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July Commission Wrap-Up: Major interstate projects progressing on-schedule

Wednesday, July 12, 2017

$42 million in contracts awarded

July 12, 2017
PR# 17-022

Highlights of the Oklahoma Transportation Commission’s Monday, July 10 meeting include an update on some of the Oklahoma Department of Transportation’s largest interstate projects, a report on new electric and hybrid vehicles fees and approval of bridge signs honoring Choctaw Code Talkers. Awarded contracts include construction on US-62 in Comanche County, SH-11 in Tulsa County, US-64 in Pawnee County, a county road in Oklahoma County and engineering for future work on SH-152 and I-44 in Oklahoma City and SH-20 in Rogers County.

Secretary of Transportation and ODOT Executive Director Mike Patterson updated the commission on the progress of some the agency’s largest projects in Oklahoma City, including I-235 expansion and I-35/I-240 Crossroads interchange reconstruction. Both projects are being done in phases and will address well-known traffic bottlenecks and safety issues. He also commented on the state’s new fee on electric and hybrid vehicles that will benefit roads and bridges. With the growing popularity of electric and hybrid vehicles, including Volvo’s recent announcement that it will transition away from gas-powered cars, Patterson noted that transportation funding will have to adapt and move away from the current flat per-gallon tax on motor fuel.  

As part of the consent docket, the commission approved signs recognizing Choctaw Code Talkers being placed on highway bridges in Bryan, Choctaw, Johnston, LeFlore, McCurtain, Pittsburg, Pontotoc and Pittsburg counties. House Bill 1149, approved by the state legislature and governor in May, designated more than 20 bridges in honor of individual Choctaw Code Talkers who served in World Wars I and II.

Commissioners awarded contracts for traffic signal installation on US-62 in Lawton; bridge replacement on SH-11 near Sperry; highway and bridge reconstruction on US-64 near Pawnee and a county road reconstruction project on N.E. 164th St. near Luther.  They also approved engineering contracts for the design of the upcoming SH-20 realignment in Claremore and a study to help determine future improvements to the SH-152 (Airport Rd.) and I-44 corridors in southwest Oklahoma City in anticipation of the new extension of the John Kilpatrick Turnpike.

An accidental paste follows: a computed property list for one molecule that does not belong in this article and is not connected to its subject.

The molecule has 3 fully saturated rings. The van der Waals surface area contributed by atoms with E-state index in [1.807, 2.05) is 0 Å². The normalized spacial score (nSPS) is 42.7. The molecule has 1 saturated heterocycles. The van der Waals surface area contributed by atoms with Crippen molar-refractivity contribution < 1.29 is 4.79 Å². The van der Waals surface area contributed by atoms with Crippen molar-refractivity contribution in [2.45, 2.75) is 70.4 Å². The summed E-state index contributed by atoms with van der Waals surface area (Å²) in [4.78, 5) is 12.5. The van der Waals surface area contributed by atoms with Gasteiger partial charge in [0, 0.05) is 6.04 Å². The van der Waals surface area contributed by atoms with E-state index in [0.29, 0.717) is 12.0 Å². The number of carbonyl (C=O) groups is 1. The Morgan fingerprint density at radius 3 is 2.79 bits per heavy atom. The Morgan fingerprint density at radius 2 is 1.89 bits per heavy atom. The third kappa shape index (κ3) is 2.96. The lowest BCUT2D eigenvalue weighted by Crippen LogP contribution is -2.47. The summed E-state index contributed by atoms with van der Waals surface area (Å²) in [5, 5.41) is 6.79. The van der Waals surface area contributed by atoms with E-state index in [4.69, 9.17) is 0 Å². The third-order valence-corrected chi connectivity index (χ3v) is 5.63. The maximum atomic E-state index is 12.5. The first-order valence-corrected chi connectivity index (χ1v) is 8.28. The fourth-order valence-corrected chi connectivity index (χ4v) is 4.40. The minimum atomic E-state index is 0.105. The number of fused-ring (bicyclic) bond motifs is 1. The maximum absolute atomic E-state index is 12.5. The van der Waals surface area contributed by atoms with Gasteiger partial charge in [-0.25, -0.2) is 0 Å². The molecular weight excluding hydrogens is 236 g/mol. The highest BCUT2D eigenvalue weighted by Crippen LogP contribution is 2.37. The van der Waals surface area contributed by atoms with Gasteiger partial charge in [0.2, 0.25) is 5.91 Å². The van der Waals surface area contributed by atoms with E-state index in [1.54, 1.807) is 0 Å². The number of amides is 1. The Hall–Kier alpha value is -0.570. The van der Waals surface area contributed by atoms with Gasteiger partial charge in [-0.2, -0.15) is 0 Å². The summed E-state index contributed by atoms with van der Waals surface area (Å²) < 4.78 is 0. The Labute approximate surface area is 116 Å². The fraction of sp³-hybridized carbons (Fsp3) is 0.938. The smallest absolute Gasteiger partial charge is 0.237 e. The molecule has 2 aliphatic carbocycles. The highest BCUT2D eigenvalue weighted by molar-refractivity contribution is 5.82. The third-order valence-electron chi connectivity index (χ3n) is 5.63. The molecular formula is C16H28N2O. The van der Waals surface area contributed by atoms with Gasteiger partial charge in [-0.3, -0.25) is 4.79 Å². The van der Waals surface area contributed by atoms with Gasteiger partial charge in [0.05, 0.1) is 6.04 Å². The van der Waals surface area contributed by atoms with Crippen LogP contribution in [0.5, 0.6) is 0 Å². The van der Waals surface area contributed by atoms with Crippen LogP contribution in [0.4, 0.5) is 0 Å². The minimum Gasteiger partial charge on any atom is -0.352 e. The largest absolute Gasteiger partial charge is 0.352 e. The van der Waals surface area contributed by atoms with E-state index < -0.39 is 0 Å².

Commissioners voted to award 19 contracts totaling nearly $42 million to improve highways, roads and bridges in 16 counties. Contracts were awarded for projects in Cherokee, Choctaw, Comanche, Craig, Garvin, Jackson, Love, Marshall, Nowata, Okfuskee, Oklahoma, Ottawa, Pawnee, Pushmataha, Seminole and Tulsa counties. A list of all awarded contracts may be found by visiting, selecting the June 2017 letting and clicking Go and then Award.

The eight-member panel, appointed by the governor to oversee the state’s transportation development, awards project contracts for road and bridge construction every month. The next regular meeting is scheduled for 11 a.m. Monday, Aug. 7.   

Contracts, bid information, the commission’s monthly agenda and project details can be viewed at

Map of SH-152 and I-44 corridors in OKC


At its Monday, July 10 meeting, the Oklahoma Transportation Commission approved an engineering contract with a consultant to perform a study of the SH-152 (Airport Rd.) and I-44 corridors in southwest Oklahoma City in anticipation of the new extension of the John Kilpatrick Turnpike.

(Editors and News Directors: For more information, call the ODOT Media and Public Relations Division at 405-521-6000.)

Last Modified on Oct 23, 2020
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